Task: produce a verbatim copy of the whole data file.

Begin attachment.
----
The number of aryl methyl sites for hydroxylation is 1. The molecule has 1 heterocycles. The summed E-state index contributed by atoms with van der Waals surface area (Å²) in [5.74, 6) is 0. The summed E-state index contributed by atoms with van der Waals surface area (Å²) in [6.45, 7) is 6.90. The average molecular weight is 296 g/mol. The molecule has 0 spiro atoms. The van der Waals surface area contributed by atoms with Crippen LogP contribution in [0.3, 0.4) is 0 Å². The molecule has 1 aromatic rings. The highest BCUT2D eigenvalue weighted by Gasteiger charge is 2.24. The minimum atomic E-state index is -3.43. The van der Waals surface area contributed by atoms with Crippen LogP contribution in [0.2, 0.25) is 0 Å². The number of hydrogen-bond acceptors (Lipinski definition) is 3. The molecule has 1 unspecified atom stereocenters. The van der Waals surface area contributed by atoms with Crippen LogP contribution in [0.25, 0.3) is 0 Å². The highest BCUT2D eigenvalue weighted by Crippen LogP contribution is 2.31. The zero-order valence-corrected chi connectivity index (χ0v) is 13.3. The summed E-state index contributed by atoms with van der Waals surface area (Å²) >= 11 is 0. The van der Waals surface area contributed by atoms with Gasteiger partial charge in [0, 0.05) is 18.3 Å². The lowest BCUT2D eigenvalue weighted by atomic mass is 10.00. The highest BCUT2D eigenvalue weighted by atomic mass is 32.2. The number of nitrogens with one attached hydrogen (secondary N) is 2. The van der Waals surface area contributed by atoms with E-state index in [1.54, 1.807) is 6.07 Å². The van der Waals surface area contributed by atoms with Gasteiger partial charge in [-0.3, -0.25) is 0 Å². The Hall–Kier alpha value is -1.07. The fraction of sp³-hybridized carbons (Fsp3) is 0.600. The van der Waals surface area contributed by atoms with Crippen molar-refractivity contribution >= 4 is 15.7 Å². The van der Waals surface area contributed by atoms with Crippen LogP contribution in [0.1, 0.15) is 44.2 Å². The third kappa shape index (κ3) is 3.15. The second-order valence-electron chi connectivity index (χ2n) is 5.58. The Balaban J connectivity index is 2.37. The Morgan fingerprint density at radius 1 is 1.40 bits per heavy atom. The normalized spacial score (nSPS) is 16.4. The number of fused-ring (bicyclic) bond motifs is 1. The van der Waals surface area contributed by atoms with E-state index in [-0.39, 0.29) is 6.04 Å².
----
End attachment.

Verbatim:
The number of aryl methyl sites for hydroxylation is 1. The molecule has 1 heterocycles. The summed E-state index contributed by atoms with van der Waals surface area (Å²) in [5.74, 6) is 0. The summed E-state index contributed by atoms with van der Waals surface area (Å²) in [6.45, 7) is 6.90. The average molecular weight is 296 g/mol. The molecule has 0 spiro atoms. The van der Waals surface area contributed by atoms with Crippen LogP contribution in [0.3, 0.4) is 0 Å². The molecule has 1 aromatic rings. The highest BCUT2D eigenvalue weighted by Gasteiger charge is 2.24. The minimum atomic E-state index is -3.43. The van der Waals surface area contributed by atoms with Crippen LogP contribution in [0.2, 0.25) is 0 Å². The number of hydrogen-bond acceptors (Lipinski definition) is 3. The molecule has 1 unspecified atom stereocenters. The van der Waals surface area contributed by atoms with Crippen LogP contribution in [0.25, 0.3) is 0 Å². The highest BCUT2D eigenvalue weighted by Crippen LogP contribution is 2.31. The zero-order valence-corrected chi connectivity index (χ0v) is 13.3. The summed E-state index contributed by atoms with van der Waals surface area (Å²) >= 11 is 0. The van der Waals surface area contributed by atoms with Gasteiger partial charge in [0, 0.05) is 18.3 Å². The lowest BCUT2D eigenvalue weighted by atomic mass is 10.00. The highest BCUT2D eigenvalue weighted by atomic mass is 32.2. The number of nitrogens with one attached hydrogen (secondary N) is 2. The van der Waals surface area contributed by atoms with E-state index in [1.54, 1.807) is 6.07 Å². The van der Waals surface area contributed by atoms with Gasteiger partial charge in [-0.3, -0.25) is 0 Å². The Hall–Kier alpha value is -1.07. The fraction of sp³-hybridized carbons (Fsp3) is 0.600. The van der Waals surface area contributed by atoms with Crippen molar-refractivity contribution >= 4 is 15.7 Å². The van der Waals surface area contributed by atoms with Crippen LogP contribution in [0.1, 0.15) is 44.2 Å². The third kappa shape index (κ3) is 3.15. The second-order valence-electron chi connectivity index (χ2n) is 5.58. The Balaban J connectivity index is 2.37. The Morgan fingerprint density at radius 1 is 1.40 bits per heavy atom. The normalized spacial score (nSPS) is 16.4. The number of fused-ring (bicyclic) bond motifs is 1. The van der Waals surface area contributed by atoms with E-state index in [-0.39, 0.29) is 6.04 Å².